Of bones and death

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Out the bedroom window this cool, overcast Monday.

I HAVEN’T issued a recent update on my child bride’s broken arm.

On Sept. 28, two days before a month had passed (the doctor initially said it would require four to six weeks), the cast came off. Since neither of us had ever suffered a broken bone before, we were clueless about the process.

While an X-ray indicates the arm is healing nicely, we did not anticipate the effects of one month of having an arm immobilized. Things happen to muscles and tendons, painful things. Well, mostly after the cast comes off.

But she’s doing exercises and soaks in warm water, and all is improving, but it’s not back to normal. Patience.

Worst of all for her is not being able to return to the gym. This has been the longest spell of no-gym in her 30 years of gym fanaticism. Again, patience.

But she’s driving her car again, and dealing with her own hair.

* * * *

Weather-wise

We’re approaching the middle of October, which means we’re nearing the end of the yearly, five-month-long, daily deluges. The Day of the Dead arrives Nov. 2, and sometimes we get a rain on that candlelit night, messing things up in the cemeteries, but then the rain is gone till the following June.

With luck, the Day of the Dead will be dry. I’m told the corpses prefer it that way.

You never know where you’ll end up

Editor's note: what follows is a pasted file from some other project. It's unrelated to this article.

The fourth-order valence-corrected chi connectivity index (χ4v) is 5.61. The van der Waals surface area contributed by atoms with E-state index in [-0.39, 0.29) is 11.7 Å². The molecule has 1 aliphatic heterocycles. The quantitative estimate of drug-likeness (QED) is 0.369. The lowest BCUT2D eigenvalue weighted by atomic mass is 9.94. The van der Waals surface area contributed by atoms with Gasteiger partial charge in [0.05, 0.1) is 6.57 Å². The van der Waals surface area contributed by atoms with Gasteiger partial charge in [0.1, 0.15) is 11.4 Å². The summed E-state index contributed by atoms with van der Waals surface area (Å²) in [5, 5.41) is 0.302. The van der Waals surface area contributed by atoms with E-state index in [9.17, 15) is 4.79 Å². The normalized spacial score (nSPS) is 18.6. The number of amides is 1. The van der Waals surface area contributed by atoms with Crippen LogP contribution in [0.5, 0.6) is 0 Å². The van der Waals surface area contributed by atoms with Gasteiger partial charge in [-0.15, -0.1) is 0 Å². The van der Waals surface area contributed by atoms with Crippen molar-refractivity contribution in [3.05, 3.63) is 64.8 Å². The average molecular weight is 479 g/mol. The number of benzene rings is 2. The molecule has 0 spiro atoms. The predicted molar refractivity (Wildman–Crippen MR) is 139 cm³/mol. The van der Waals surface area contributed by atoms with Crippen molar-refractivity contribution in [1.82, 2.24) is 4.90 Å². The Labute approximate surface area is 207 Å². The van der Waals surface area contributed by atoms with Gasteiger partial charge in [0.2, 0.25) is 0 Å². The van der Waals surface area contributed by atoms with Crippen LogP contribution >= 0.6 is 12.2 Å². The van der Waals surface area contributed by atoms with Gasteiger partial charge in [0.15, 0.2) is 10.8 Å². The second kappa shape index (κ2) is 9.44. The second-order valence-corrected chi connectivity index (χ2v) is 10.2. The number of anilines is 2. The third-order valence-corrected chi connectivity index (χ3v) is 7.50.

OR WHO YOU will end up with, for that matter.

There’s a photo of me pasted to our refrigerator door.  I was 19 years old and standing with one of my best friends at the time in my barracks room at Castle Air Force Base in Central California. It was 1963.

The friend, Adrian Landres, died about a decade ago.

I paused and looked long at that photo this morning. What a fresh-faced young fellow I was. I sported a sweatshirt tucked into blue jeans and had a watch cap on my head. I was smiling broadly. I had no clue about the future.

Or about much of anything, for that matter.

Adrian was wearing a slick suit he had tailor-made during an assignment somewhere in the Far East.

If someone had told my smiling self that I would spend the last couple of decades (or more) of my life in the middle of Mexico, married to a Mexican, how would I have reacted? With incredulity, I suspect.

Still in Houston in 1999, I visited bookstores (remember them?) and sat in cushy chairs with Retire in Mexico publications. Virtually nowhere did I see references to the mountaintop town where I now live. I recall just one mention of it that said it was not a popular destination due to its being quite cold.

It can get cold. Bring a wrap.

I imagine that advice has changed lots in the past 19 years. When I landed here, there were about 40 Gringos in residence. Many were quite odd, present company excepted, of course. Now there are at least 10 times that many.